Need to Lose Weight? Skip Calorie Counting & Burn Fat Instead Print
News Releases - Health, Medicine & Nutrition
Written by Ginny Grimsley   
Friday, 23 December 2011 16:07
Weight Loss Expert Offers Slimming Tips to Last a Lifetime

Losing weight has become a matter of life or death and counting calories, Weight Watcher points and fat grams hasn’t lessened the numbers of people affected. In 2010, more than 25 percent of Americans had pre-diabetes and another 1.9 million got a diabetes diagnosis, according to the U.S. Department of Health and Human Services.

The single most effective way for people to avoid the disease? Losing weight.

"The current obesity epidemic proves that the typical low-fat diet recommendations and low-calorie diets have not worked," says Don Ochs, inventor of Mobanu Integrated Weight Loss Solution (www.Mobanu.com), a physician-recommended system that tailors diet and exercise to an individual’s fat-burning chemistry. "America is eating less fat per capita than we did 30 years ago, yet obesity, diabetes and heart disease are all up."

To drop the weight and keep it off, people need to get rid of their stored fat by eating fewer processed carbohydrates and the correct amount of protein, and by doing both high and low- intensity exercises, Ochs says.

Here are some of his suggestions for getting started:

  • Eat what your ancestors ate – if it wasn’t available 10,000 years ago, you don’t need it now. Our bodies haven’t had time to adapt to the huge increase in processed carbohydrates over the past 100 years. These refined carbs kick up our blood sugar levels, which triggers insulin production, which results in fat storage. Avoid the regular no-no’s such as candy and soft drinks, but also stay away from sneaky, sugary condiments like ketchup; dried fruits, which have more concentrated sugar than their hydrated counterparts, and anything with high fructose corn syrup.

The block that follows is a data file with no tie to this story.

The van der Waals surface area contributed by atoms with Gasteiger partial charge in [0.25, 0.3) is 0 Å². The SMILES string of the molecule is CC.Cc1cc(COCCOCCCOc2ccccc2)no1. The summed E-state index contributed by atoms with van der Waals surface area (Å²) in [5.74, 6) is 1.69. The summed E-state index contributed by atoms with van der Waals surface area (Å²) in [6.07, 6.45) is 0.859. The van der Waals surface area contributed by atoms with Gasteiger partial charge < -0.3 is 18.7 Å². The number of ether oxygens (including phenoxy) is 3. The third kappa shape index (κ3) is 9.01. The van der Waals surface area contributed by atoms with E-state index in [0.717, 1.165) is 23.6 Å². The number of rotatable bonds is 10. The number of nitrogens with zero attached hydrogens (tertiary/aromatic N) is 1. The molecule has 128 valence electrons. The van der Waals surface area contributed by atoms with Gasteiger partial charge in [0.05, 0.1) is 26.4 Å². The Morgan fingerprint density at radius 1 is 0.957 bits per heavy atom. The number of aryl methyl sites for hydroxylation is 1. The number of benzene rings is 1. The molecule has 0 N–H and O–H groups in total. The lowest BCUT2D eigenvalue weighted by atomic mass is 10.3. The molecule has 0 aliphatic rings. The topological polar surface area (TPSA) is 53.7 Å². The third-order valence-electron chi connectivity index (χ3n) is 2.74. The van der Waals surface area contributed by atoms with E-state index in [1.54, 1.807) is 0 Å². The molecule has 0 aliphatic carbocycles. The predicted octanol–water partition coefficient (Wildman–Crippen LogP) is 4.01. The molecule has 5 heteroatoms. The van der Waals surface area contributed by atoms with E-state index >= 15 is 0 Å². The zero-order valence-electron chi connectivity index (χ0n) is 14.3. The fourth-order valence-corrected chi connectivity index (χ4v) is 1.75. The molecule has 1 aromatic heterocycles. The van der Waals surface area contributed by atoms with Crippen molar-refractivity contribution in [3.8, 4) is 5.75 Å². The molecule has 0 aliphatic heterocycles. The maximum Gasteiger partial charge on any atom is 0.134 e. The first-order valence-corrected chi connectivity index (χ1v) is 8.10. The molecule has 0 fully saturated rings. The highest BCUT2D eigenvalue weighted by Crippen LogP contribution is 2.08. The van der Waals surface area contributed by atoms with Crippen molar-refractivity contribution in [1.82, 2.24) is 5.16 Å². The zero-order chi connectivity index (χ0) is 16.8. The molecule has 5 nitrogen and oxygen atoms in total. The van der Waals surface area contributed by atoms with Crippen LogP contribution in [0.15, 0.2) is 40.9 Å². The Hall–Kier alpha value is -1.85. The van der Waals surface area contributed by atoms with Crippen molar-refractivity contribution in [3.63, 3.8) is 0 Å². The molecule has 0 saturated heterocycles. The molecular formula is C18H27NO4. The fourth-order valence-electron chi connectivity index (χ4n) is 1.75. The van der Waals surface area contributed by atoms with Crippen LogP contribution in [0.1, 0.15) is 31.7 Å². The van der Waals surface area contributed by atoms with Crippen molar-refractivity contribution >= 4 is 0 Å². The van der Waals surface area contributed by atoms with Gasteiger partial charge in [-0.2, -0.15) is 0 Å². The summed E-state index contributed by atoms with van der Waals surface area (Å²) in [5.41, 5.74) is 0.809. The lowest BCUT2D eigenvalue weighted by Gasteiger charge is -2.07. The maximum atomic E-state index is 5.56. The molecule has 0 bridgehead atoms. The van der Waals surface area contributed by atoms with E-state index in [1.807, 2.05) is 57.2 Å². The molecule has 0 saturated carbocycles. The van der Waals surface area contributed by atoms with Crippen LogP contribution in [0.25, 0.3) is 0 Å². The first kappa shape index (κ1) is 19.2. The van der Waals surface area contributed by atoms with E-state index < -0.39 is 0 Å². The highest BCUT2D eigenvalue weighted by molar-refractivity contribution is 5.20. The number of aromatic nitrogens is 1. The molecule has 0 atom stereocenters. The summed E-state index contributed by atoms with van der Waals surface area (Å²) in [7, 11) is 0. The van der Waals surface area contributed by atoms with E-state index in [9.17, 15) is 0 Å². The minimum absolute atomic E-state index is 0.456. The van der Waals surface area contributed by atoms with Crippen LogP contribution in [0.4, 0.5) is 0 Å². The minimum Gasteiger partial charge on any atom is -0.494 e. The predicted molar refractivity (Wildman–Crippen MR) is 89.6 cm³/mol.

• Eat the right kind of fat – it’s good for you! Bad fats include trans fats and partially hydrogenated oils. Look for these on labels. Trim excess fat from meats and stick with mono- and poly-unsaturated fats. Use olive oil for cooking, as salad dressing or on vegetables. Eat avocados, whole olives, nuts and seeds, and don’t be afraid to jazz up meals with a little butter or cheese.

  • Eat the proper amount of lean protein to maintain muscle mass and increase your metabolism. Eggs, beef, chicken, pork, seafood and dairy in the right amounts are good protein sources. Remember, most of these contain fat, so it shouldn’t be necessary to add more. Use the minimum amount needed to satisfy your taste buds. Also, anyone trying to lose weight should limit non-animal proteins, such as legumes, because they contribute to higher blood sugar levels and increased fat storage.

  • Vary your workouts to speed up fat loss. Both high-intensity and low-intensity exercises play a role in maximum fat loss. Low-intensity exercise, like walking, is effective for reducing insulin resistance so you store less fat. Alternate walking with high-intensity interval training to build lean muscle mass and increase your metabolism. Interval training can be cardio blasts such as running up stairs on some days and lifting weights on others. This type of exercise forces your body to burn up its glycogen – a readily accessible fuel for your muscles – faster than an equivalent amount of cardio exercise. When you’re done, your body will replenish that fuel by converting stored fat back into glycogen and you’ll lose weight.

"Healthy weight loss isn't about picking a popular diet and trying to stick to it," Ochs says. "It's about discovering the right diet for your unique body. For each person, the optimal amount of carbohydrates, proteins and exercise to burn the most stored body fat will be different. And that’s why one-size-fits-all diets just don’t work."

About Donald Ochs

Donald Ochs is a Colorado entrepreneur, the president and CEO of Ochs Development Co. and M4 Group, an inventor and sports enthusiast. He developed the Mobanu weight loss system based on research conducted at The Mayo Clinic and the National Institutes of Health. The program is endorsed by physicians, nutritionists and exercise experts.


blog comments powered by Disqus